Teva Karnali Wraptor
2007 “Best of Gear” from Nat Geo Adventure?? These…
Price Paid: $100
2007 “Best of Gear” from Nat Geo Adventure?? These sandals suck!!
The soles came off while crossing a river, leaving me stranded in the middle of nowhere… damn sandals, I have no plans to buy another pair of Tevas ever.
I love the fit and comfort; however, I purchased mine…
Use: 4 days/week
Break-in Period: none
Price Paid: $33.75
I love the fit and comfort; however, I purchased mine in April of 2009. It is now September 2009 and the soles are falling off. So far, glue has kept them together until the next section starts to separate.
Great product overall. I have abused these in and…
Materials: varied man-made
Use: Anything except in snowy conditions
Break-in Period: none for me
Price Paid: $19 at Ross
Great product overall. I have abused these in and out of the water. Drainage is exceptional with the design.
You can really cinch these up to maximize support in extreme situations, and loosen them up at the end of a full day of activities to rest the feet. Very soft footbed is soo comfortable. I've not had any of the shrinking problems described in other reviews.
One minor quibble: the heel strap is hard to keep from sliding up and down on my heel during activities, but I've never had a hot spot because the material is soft. Overall a great design. I bought 3 pair. Ross has a clearance agreement with Teva's overstock, so keep your eyes open for scorchin' deals on all sorts of Tevas.
I've been using these sandals for rafting, and before…
Use: rafting (raft guide)
Price Paid: $75
I've been using these sandals for rafting, and before the end of the season the sole and some nylon straps had worn out. Having clips plus velcro and toe protection makes it safer to use as a river sandal than other Tevas, but the durability of these sandals is, let's say, not proportional to the price you pay.
Also, the back design really should have been like the other Tevas', because this one caused a lot of blisters.
In general this sandal is well designed but they should have pushed their thinking a bit further to achieve the true river sandal everyone is waiting for.
For a water sandal it's fairly good, but after use…
Materials: Nylon staps and webbing around the foot.
Use: Worn in silt laced water in a slot canyon in Utah.
Break-in Period: I wore them for a couple days dry while walking and cycling around town.
Weight: Maybe a couple pounds together?
Price Paid: $109
For a water sandal it's fairly good, but after use in Buckskin Gulch in southern Utah this fall I would say its just okay. When new and never having been wet, it went on my foot fine, but after wearing it in silt laced water and drying out between uses, even after being rinsed of sand it had shrunk and was difficult to put back on when I needed it again. I had to re-adjust the straps to refit my foot like I did when I first wore them.
And even tho I bought it larger than my foot size as I usually do for hiking shoes it gave my feet blisters along the sides, heel and toe (where a cover is over the big toe area).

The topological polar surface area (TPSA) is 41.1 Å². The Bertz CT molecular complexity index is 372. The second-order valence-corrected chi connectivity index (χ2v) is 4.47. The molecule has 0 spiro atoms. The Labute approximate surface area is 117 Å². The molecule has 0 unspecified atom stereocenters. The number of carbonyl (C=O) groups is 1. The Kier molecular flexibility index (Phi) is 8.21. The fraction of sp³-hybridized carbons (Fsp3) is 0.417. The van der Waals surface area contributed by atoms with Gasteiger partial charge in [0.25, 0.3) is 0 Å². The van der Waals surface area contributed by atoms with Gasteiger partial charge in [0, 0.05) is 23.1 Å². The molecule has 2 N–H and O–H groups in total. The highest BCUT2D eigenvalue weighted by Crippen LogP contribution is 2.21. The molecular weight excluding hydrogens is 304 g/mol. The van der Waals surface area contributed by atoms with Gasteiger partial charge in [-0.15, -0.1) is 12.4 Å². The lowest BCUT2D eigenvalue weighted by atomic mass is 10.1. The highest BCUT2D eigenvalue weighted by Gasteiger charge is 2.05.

I don't think I will wear them again.
Pros, Good look, protective, easily tight, walk well…
Use: walk in bush
Price Paid: $100
Pros, Good look, protective, easily tight, walk well
Cons, micro zinc of whatever isn't working, shoes stink more than any other shoes ever had, heel strap not moving with heel. strap on front is very short, I can't chance it.
First the pros: -Fits well -Relatively lightweight…
Price Paid: $95
First the pros:
-Relatively lightweight for the toughness
-Sole is very sticky
-I like the firmness of the bottom - you don't feel the jagged rocks like on some sandals
-Love the big toe guard. Can't tell you how many bloody toes I had with my old sandals... plus the front is still relatively open, so you don't have the "spoon effect" (not to mention the heat box) of Keen shoes
-I hate the back. My old Tevas had a back strap that was only connected to the "arch" that goes over the front of the foot. As such, this back strap basically floated, and moved naturally with my heel. This back is connected directly to the bottom of the shoe. This results in the heel moving, but not the strap - read: hot spots. If I really crank down on the straps, this movement is reduced, but not eliminated. (I know this description is tough to follow... look at the back of this shoe compared to normal TEVAs and you'll immediately see what I mean
- The front strap is not needed... seems like they were looking for an excuse to put on another cinching strap... for as often as I would adjust it, a velcro strap would have been lighter, easier, and more comfy
- the top buckle enclosure... I like to just slip my shoes on. The perfect solution would have been to ditch the snapping buckle (putting on sandals should never require one to sit down!) and use the type of pull-lock system that is on the front. Would have been much more convenient.
Despite the fit/convenience problems I really like these sandals...